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[U] Commonwealth v. Hernandez

Superior Court of Pennsylvania

February 6, 2014



Appeal from the Judgment of Sentence entered March 27, 2012, in the Court of Common Pleas of Philadelphia County, Criminal Division, at No(s): CP-51-CR-0006144-2011




Jose Hernandez ("Appellant") appeals from the judgment of sentence imposed after the trial court convicted him of possession with intent to deliver a controlled substance ("PWID") and knowing and intentional possession of a controlled substance.[1] We affirm.

At trial, the Commonwealth presented the testimony of Philadelphia Police Officer Gene Kittles. Appellant did not present any testimony. The trial court summarized Officer Kittles' testimony as follows:

On May 5, 2011, between the hours of 6:00 pm and 9:00 pm, Officer Kittles of the Narcotics Unit was conducting a controlled buy of drugs in the 2900 block of Franklin Street using a confidential informant. The confidential informant was searched before conducting the buy and was negative for both money and contraband. The confidential informant was given prerecorded buy money in the amount of $20 and told to go to 2909 Franklin Street while Officer Kittles had a close, unobstructed view of him. The confidential informant knocked on the door, interacted with a Latino female identified as Jasmine Vasquez, who then gestured for the confidential informant to go to the corner of Franklin Street and Cambria Street. The confidential informant went to the corner and stood next to Appellant who was already at the location. Ms. Vasquez then exited 2909 Franklin Street, walked up to Appellant, handed him blue colored items which Appellant immediately handed to the confidential informant in exchange for the prerecorded buy money. The confidential informant then met back with Officer Kittles where he gave the Officer what was received from Appellant, which were two blue glassine packets, stamped with the words "Super Nitro" and containing heroin.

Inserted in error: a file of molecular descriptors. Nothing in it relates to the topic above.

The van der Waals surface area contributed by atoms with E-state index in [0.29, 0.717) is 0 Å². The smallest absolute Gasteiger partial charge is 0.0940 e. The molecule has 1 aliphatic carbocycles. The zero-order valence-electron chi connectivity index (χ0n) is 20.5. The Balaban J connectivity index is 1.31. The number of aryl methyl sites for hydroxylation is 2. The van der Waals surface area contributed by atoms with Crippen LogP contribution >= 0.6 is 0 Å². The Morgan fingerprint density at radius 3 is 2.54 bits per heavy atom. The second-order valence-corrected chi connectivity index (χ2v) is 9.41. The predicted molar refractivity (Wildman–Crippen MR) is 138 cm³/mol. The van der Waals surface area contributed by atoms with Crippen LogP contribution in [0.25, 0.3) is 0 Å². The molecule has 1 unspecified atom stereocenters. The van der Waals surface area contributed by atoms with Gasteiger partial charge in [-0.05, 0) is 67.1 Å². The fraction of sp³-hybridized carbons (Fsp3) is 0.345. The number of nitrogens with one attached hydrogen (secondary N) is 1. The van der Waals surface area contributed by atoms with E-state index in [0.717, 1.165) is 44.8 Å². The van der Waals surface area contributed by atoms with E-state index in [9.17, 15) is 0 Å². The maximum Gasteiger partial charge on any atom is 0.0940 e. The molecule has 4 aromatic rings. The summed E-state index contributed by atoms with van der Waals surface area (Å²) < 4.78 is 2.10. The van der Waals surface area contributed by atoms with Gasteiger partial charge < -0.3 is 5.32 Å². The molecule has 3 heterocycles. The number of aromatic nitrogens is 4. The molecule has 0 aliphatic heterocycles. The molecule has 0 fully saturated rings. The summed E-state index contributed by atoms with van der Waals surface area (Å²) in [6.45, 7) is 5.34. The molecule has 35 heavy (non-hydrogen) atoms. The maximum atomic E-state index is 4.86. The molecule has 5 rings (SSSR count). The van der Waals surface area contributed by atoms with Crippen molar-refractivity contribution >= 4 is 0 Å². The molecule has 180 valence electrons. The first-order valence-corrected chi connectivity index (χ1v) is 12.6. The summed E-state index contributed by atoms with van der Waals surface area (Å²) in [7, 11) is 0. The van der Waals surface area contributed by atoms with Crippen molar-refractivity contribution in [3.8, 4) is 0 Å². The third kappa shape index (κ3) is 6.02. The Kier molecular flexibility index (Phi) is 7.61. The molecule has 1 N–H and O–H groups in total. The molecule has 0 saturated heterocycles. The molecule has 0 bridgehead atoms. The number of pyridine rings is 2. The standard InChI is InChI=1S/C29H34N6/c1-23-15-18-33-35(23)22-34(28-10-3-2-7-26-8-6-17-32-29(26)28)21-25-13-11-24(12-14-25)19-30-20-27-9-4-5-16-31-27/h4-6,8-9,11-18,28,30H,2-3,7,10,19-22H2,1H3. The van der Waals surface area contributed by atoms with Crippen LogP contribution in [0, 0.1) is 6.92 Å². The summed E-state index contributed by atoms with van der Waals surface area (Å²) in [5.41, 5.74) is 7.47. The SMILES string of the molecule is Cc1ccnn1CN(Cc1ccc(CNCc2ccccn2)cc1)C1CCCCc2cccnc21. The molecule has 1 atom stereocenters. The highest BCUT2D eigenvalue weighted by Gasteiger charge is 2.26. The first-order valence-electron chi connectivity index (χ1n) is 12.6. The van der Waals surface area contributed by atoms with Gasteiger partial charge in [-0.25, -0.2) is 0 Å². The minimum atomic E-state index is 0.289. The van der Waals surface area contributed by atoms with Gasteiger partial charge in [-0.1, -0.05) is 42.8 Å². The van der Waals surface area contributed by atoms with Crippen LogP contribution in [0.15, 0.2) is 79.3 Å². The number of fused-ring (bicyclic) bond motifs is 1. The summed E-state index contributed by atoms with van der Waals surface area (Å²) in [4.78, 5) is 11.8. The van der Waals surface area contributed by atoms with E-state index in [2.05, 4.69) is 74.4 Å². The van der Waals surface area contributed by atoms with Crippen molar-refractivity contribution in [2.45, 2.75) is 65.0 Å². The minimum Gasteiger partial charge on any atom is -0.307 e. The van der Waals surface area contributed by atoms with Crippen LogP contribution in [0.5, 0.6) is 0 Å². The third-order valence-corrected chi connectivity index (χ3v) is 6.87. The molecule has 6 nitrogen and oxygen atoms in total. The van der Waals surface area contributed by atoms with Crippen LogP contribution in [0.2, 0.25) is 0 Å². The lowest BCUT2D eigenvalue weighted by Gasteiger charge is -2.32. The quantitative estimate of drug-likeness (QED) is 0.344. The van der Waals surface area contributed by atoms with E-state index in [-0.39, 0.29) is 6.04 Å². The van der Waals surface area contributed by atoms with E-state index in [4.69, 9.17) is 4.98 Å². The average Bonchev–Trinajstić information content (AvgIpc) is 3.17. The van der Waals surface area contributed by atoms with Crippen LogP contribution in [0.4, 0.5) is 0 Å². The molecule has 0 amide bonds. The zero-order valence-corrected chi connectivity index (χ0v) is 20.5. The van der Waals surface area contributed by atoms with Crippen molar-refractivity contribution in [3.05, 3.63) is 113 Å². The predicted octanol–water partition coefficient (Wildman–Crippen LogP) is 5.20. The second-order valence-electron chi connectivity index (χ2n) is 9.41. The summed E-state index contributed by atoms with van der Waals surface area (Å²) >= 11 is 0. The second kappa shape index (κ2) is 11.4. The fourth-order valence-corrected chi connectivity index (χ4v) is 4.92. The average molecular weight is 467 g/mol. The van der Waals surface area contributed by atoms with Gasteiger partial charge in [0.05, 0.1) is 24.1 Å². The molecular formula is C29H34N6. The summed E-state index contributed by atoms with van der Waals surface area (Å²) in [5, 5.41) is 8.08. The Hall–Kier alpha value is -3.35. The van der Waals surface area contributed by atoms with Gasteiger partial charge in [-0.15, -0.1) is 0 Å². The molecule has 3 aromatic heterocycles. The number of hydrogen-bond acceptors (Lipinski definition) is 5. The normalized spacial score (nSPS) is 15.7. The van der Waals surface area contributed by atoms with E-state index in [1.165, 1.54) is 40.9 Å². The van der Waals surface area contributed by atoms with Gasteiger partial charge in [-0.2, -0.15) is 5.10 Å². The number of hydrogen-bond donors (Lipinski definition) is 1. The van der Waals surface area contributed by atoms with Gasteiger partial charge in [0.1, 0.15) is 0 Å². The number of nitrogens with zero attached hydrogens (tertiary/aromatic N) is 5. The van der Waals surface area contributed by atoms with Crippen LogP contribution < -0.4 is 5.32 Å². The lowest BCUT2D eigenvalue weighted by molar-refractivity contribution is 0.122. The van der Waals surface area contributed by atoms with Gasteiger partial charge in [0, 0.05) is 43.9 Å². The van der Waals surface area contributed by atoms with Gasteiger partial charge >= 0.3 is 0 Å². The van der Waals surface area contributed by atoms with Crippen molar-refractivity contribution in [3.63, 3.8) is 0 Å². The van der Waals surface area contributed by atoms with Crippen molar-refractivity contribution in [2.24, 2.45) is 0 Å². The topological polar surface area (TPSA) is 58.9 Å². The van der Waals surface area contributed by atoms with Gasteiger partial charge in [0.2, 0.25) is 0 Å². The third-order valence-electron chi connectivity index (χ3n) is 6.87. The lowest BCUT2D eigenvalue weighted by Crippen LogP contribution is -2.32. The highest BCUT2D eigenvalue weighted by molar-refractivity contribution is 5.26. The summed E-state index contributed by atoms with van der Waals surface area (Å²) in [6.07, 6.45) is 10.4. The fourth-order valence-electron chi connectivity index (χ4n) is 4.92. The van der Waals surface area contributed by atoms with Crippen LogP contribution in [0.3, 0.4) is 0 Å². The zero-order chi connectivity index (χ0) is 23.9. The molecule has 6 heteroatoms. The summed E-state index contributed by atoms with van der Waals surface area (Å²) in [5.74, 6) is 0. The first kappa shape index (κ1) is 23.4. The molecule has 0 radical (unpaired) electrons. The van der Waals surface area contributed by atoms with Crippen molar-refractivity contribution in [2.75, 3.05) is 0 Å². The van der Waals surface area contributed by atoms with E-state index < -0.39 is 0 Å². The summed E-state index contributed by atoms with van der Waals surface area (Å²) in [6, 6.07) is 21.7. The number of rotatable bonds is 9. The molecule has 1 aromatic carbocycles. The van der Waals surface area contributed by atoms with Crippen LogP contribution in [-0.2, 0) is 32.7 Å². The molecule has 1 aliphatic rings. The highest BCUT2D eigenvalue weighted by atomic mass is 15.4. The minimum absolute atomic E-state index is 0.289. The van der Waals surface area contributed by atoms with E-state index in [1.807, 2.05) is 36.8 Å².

On May 10th, a similar series of events occurred with the confidential informant; however Appellant was not present during any of the drug transactions on that date and location. Officer Kittles' partner, Officer McKeller then obtained a search and seizure warrant for 2909 Franklin Street. On May 11th, Officer Kittles participated in the execution of that warrant. Upon entry into the home, Officer Kittles encountered both Jasmine Vasquez and Appellant, who were both placed under arrest. During the search of the property none of the prerecorded buy money was recovered. However, in a second floor bedroom officers did recover from a hole in the wall a bag containing unused and empty packets. In that same room officers also seized a picture of Appellant and a female, later identified as Elise Ortiz on a dresser.

Trial Court Opinion, 3/15/13, at 2-3 (citations to notes of testimony and footnote omitted).

Following a February 7, 2012 bench trial, Appellant was convicted of PWID and knowing and intentional possession of a controlled substance relative to May 5, 2011. N.T., 2/7/12, at 50-52.[2] The trial court sentenced Appellant to 3 to 6 years in prison. Appellant filed this timely appeal and raises the following issues:

1. Is [Appellant] entitled to an arrest of judgment on all charges including PWID as the evidence was insufficient to sustain a verdict?
2. Is [Appellant] entitled to a new trial as the verdict was not supported by the greater weight of the evidence?

Appellant's Brief at 3.

In his first issue, Appellant challenges the sufficiency of the evidence. Our standard of review is well-settled:

When evaluating a sufficiency claim, our standard is whether, viewing all the evidence and reasonable inferences in the light most favorable to the Commonwealth, the factfinder reasonably could have determined that each element of the crime was established beyond a reasonable doubt. This Court considers all the evidence admitted, without regard to any claim that some of the evidence was wrongly allowed. We do not weigh the evidence or make credibility determinations. Moreover, any doubts concerning a defendant's guilt were to be resolved by the factfinder unless the evidence was so weak and inconclusive that no probability of fact could be drawn from that evidence.